The US government is springing a lot of leaks these days. Over the course of the past few months, high-ranking national security officials such as National Security Agency Director Mike Rogers, former FBI Director James Comey and former Director of National Intelligence James Clapper have been called before Congress and grilled over what some see as a concerted effort to undermine the Trump administration by leaking classified material relating to the ongoing investigations into Russian interference in the 2016 election.
The debate over leaking by members of the national security and intelligence communities came to a head last week with headlines detailing a National Security Agency document leaked by a 25-year-old contractor named Reality Winner. As first reported by the Intercept, the document described two separate Russian cyberattacks prior to the 2016 US election. According to the report, the NSA believes Russia’s military intelligence service, GRU, attempted to both “obtain information on elections-related software and hardware solutions” from a voter registration software company and hack into the email account of 122 local election officials. Winner was promptly arrested and brought up on federal charges on June 5.
Some argue that Winner is a whistleblower and a hero. Trump’s bete noir Rosie O’Donnell has reportedly donated $1 million to Winner’s defense fund, calling her a “brave young patriot.” But Winner is neither a whistleblower nor a hero—and giving her undeserved accolades will only further encourage potentially dangerous leaks.
A whistleblower is, by definition, someone who releases information about corruption, criminality or malfeasance within the US government that the government is not acting to address. But Winner wasn’t “blowing the whistle” on government wrongdoing. All she did was leak highly classified information about legitimate government activity. She was simply trying to promote her own partisan political agenda by selectively leaking two examples of Russian hacking simply to “prove” what she (and many others) believe: that Russia helped Trump steal the election. This might also explain why Winner leaked information pertaining only to Russia and not, say, Israel, China, Turkey or Brazil which are all leading state sponsors (along with the United States and Russia) of cyber espionage.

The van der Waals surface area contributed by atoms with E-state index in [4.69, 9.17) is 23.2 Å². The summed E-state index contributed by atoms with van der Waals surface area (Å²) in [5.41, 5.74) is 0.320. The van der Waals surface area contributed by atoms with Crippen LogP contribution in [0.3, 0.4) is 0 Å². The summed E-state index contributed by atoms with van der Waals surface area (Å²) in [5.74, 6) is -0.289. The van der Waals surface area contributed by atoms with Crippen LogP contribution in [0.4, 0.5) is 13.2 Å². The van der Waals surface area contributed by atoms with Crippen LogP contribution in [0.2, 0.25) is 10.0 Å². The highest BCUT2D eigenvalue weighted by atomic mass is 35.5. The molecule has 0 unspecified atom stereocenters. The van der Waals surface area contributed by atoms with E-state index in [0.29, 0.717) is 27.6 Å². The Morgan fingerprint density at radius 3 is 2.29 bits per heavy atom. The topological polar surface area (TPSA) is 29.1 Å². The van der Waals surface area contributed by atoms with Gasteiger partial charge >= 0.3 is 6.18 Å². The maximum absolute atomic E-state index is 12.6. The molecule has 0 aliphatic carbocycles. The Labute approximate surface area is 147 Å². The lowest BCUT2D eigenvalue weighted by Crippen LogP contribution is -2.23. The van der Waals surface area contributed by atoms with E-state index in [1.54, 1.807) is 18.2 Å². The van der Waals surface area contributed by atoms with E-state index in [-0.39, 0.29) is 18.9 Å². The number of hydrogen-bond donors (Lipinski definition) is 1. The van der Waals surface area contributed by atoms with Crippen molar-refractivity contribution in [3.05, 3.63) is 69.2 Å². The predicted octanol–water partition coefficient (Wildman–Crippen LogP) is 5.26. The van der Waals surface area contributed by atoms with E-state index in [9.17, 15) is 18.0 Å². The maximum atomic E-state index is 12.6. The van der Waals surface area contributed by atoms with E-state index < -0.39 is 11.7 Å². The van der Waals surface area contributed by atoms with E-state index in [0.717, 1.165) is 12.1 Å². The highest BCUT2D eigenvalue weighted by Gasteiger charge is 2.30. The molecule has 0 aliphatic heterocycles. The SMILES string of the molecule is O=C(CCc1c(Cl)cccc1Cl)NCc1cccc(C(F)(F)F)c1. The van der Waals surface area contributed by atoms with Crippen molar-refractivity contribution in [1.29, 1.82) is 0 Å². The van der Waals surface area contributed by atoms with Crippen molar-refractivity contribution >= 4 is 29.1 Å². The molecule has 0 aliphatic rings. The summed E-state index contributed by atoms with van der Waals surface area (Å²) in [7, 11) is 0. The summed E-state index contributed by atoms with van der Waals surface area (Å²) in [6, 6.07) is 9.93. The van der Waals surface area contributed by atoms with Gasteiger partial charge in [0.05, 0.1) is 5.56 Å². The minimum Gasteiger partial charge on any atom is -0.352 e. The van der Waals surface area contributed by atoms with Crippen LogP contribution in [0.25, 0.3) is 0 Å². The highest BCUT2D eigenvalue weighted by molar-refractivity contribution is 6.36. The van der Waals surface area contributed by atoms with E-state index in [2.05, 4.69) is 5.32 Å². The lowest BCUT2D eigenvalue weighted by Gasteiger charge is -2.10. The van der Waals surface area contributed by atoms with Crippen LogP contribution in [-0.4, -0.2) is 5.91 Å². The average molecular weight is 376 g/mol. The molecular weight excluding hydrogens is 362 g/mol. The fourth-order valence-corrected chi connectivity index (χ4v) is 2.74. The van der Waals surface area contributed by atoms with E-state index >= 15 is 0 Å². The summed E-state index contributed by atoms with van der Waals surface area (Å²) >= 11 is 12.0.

Nevertheless, the document Winner leaked hardly provides the conclusive “slum dunk” evidence many are hoping for. The Intercept admits as much, writing that there is “no indication that the cyber attacks had any effect on the outcome of the election” and that “the NSA isn’t sure if any officials at the local level were infected with the Russian malware.” Former State Department official Peter van Buren observes, “There is no evidence the hack accomplished anything at all, never mind anything nefarious. The hack took place months ago and ran its course, meaning the Russian operation was already dead.”
Cybersecurity expert Jeffrey Carr points out that the NSA graphic embedded within the Intercept article shows, “the line connecting the operators to the GRU is one that represents ‘Analyst judgment.’ That means this wasn’t a communications intercept directly from the computer of a GRU employee.”
So once again, as with the allegations that Russia interfered in the election, we have an analytical judgment from an American intelligence agency, but no actual proof.
The information provided by Winner is yet another in a series of leaks that have sought to embarrass Trump by insinuating that the president is illegitimate because he allegedly colluded with Russia in order to defeat Hillary Clinton. The volume and content of the leaks, which NSA Director Mike Rogers and former FBI Director James Comey have said are illegal and are deeply concerning, raise serious questions about the intent of these leakers, who are violating the law in order to discredit a president who was, in fact, fairly elected.
It’s certainly understandable that Trump disgusts many within the US intelligence and national security agencies, given his disrespectful appearance before CIA’s Memorial Wall of Agency heroes in January, his reported carelessness with sensitive material, and his history of making wild and unsubstantiated. But holding a grudge is no excuse for those entrusted with high-level security clearances to leak classified information to reporters.
In the end, the endless parade of anonymous “current and former government officials” who are seeking, via a torrent of leaks, to force Trump’s removal from office should remember that they don’t get to decide who is president. In America, we have elections for that.